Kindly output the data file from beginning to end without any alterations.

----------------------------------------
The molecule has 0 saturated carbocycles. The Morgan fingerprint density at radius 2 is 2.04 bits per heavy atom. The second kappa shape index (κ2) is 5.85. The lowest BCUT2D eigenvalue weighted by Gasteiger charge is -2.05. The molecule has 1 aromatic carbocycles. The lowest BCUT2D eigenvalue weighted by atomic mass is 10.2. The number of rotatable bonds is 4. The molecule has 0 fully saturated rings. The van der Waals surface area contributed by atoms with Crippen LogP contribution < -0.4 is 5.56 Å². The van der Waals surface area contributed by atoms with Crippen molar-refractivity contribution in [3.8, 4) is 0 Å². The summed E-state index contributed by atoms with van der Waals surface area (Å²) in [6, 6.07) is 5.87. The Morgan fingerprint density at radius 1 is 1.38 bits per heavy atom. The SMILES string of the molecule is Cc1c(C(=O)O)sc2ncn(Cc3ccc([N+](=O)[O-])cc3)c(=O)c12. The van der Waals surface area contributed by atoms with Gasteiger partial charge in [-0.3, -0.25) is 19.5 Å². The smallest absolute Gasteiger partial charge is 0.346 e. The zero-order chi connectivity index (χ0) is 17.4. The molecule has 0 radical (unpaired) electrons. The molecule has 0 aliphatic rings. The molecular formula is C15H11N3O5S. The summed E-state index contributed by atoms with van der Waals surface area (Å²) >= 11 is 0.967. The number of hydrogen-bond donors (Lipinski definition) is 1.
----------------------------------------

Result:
The molecule has 0 saturated carbocycles. The Morgan fingerprint density at radius 2 is 2.04 bits per heavy atom. The second kappa shape index (κ2) is 5.85. The lowest BCUT2D eigenvalue weighted by Gasteiger charge is -2.05. The molecule has 1 aromatic carbocycles. The lowest BCUT2D eigenvalue weighted by atomic mass is 10.2. The number of rotatable bonds is 4. The molecule has 0 fully saturated rings. The van der Waals surface area contributed by atoms with Crippen LogP contribution < -0.4 is 5.56 Å². The van der Waals surface area contributed by atoms with Crippen molar-refractivity contribution in [3.8, 4) is 0 Å². The summed E-state index contributed by atoms with van der Waals surface area (Å²) in [6, 6.07) is 5.87. The Morgan fingerprint density at radius 1 is 1.38 bits per heavy atom. The SMILES string of the molecule is Cc1c(C(=O)O)sc2ncn(Cc3ccc([N+](=O)[O-])cc3)c(=O)c12. The van der Waals surface area contributed by atoms with Gasteiger partial charge in [-0.3, -0.25) is 19.5 Å². The smallest absolute Gasteiger partial charge is 0.346 e. The zero-order chi connectivity index (χ0) is 17.4. The molecule has 0 radical (unpaired) electrons. The molecule has 0 aliphatic rings. The molecular formula is C15H11N3O5S. The summed E-state index contributed by atoms with van der Waals surface area (Å²) >= 11 is 0.967. The number of hydrogen-bond donors (Lipinski definition) is 1.